Addis Ababa - Rights group, Amnesty International, has called for a probe into a deadly stampede that occurred in Ethiopia last weekend.
At least 52 people were crushed to death during an anti-government protest at a massive religious festival.
The country's Oromo community had gathered on October 2 in the town of Bishoftu near the capital Addis Ababa to their Irreecha )thanksgiving) ceremony to mark the end of the rainy season.
Fresh protests, however, erupted a day after the deadly stampede.
Amnesty International said that the renewed protests underlined the need to probe the stampede.
"We have documented multiple complaints of police using excessive force, including lethal force, against largely peaceful protesters since demonstrations began in the Oromia region in November last year," said Michelle Kagari, Amnesty International’s Deputy Regional Director for East Africa, the Horn and the Great Lakes.
She urged government to intervene in the "unlawful use of force" during protests, while making an impassioned plea for an investigation into the stampede to be conducted as soon as possible.
While the government of Ethiopia has maintained that the official death toll sits at 52, protest groups have lashed out at the figure, expressing their suspicions that the number of deaths might be much higher.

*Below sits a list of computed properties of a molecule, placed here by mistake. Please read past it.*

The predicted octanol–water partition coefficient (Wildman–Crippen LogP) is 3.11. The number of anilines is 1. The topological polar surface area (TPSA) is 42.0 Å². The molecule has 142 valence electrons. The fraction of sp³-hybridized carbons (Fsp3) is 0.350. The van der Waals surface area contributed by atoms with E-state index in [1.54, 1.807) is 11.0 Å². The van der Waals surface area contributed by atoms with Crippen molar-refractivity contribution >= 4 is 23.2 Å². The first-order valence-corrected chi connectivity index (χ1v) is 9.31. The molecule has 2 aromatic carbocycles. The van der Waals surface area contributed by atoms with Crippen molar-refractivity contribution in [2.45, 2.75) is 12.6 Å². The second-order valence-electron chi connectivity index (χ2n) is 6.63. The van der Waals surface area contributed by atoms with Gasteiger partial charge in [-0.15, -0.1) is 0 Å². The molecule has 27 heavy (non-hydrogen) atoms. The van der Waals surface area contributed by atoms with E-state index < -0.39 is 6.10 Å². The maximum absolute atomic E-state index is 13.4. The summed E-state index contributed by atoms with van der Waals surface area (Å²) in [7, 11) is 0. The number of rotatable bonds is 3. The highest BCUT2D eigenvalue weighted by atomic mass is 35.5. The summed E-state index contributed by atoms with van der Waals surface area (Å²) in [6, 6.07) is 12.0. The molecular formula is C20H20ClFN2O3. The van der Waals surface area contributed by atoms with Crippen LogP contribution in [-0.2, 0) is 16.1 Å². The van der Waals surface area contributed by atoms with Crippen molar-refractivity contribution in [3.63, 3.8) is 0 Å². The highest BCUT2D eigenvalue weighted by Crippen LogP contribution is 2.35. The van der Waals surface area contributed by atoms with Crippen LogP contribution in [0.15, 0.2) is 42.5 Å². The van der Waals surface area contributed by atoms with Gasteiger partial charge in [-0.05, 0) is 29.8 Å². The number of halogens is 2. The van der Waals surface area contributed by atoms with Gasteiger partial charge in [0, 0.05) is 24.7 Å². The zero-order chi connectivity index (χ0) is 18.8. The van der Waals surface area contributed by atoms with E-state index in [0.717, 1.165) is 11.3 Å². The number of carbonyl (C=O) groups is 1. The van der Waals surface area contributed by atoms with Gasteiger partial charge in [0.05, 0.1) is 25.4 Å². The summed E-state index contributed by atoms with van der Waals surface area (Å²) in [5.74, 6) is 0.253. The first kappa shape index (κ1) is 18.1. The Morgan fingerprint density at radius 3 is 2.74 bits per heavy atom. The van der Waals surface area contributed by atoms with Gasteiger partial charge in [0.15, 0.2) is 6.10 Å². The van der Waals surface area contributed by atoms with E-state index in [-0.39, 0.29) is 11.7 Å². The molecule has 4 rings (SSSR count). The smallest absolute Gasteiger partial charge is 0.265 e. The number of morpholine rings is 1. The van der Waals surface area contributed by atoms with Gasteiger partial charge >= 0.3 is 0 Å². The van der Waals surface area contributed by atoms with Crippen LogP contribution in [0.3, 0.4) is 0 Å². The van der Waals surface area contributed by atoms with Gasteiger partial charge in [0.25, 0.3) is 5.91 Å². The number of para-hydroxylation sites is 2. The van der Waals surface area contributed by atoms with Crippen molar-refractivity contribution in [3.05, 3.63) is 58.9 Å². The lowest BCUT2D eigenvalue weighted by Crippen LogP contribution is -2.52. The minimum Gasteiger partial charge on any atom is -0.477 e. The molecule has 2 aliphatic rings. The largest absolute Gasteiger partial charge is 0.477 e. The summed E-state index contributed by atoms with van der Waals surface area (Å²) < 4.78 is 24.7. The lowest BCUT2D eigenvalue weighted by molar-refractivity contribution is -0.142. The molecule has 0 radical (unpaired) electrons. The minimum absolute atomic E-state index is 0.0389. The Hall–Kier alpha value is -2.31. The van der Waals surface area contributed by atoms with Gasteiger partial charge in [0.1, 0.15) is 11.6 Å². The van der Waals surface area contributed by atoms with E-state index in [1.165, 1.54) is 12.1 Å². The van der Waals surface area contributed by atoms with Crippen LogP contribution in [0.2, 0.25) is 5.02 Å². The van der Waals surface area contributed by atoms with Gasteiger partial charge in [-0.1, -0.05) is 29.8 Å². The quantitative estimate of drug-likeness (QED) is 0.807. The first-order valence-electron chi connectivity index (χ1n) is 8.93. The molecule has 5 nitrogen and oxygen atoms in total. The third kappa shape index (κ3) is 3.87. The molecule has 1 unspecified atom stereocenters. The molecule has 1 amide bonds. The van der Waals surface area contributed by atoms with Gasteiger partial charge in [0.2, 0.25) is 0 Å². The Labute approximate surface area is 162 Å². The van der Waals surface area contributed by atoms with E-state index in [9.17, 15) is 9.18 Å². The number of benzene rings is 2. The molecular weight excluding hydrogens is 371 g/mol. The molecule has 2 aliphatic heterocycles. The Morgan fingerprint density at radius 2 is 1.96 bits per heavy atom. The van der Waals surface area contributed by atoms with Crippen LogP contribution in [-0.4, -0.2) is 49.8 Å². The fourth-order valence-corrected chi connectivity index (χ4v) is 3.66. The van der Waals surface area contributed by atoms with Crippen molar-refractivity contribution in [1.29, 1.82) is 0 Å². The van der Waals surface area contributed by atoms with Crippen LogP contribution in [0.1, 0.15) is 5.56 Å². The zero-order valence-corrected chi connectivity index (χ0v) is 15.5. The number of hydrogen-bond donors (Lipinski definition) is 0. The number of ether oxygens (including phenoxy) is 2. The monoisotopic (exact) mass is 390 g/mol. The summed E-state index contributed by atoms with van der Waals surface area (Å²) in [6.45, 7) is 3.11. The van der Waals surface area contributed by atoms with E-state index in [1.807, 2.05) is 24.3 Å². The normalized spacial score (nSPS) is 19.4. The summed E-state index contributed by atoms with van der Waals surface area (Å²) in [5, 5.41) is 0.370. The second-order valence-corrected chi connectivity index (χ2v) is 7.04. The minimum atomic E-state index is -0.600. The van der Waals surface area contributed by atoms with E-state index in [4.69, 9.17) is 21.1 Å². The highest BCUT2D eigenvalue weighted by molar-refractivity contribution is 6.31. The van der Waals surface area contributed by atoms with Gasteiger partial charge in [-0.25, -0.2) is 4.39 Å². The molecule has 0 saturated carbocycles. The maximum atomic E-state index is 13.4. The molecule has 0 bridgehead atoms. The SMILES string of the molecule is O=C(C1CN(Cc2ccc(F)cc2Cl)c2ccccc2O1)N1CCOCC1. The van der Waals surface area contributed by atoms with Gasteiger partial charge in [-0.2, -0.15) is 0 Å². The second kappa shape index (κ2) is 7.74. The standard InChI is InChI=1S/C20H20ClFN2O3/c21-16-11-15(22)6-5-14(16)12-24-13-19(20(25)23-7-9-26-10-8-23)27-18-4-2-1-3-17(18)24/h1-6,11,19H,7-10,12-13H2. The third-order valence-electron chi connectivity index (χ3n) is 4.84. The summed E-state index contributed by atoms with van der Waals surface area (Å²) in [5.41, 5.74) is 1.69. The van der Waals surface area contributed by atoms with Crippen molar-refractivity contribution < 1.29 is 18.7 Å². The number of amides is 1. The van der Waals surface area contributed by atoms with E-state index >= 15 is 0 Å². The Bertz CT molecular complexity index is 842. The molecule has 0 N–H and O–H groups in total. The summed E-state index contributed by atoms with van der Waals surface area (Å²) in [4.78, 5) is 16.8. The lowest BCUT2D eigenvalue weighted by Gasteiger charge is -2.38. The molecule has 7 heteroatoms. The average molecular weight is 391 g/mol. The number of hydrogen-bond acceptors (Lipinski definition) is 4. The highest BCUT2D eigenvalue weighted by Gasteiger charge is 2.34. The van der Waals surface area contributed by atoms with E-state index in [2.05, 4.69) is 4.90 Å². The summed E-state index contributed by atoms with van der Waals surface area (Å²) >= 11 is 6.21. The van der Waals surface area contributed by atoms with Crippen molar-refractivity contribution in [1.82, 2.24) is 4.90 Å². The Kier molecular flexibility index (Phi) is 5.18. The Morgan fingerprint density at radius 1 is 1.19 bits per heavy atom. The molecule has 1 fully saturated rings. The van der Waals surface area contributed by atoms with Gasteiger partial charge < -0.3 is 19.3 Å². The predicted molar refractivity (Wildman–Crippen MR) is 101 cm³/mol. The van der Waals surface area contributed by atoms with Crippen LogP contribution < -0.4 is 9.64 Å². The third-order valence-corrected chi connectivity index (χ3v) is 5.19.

"Given the contradictory accounts, it is critical that an investigation be held to unearth the truth and to identify law enforcement officers criminally responsible, and hold them to account in open and fair trials,” said Kagari.
"In the meantime, the authorities must exercise restraint to prevent further bloodshed."
At least 97 people were reported to have been killed in August when Ethiopian security opened fire on a group of peaceful protesters across the Oromia region and in parts of Amhara, Amnesty reported previously.
Thousands of protesters had shown up to call for political reform and justice when officials began firing live ammunition at the crowd, wounding scores and arresting hundreds more.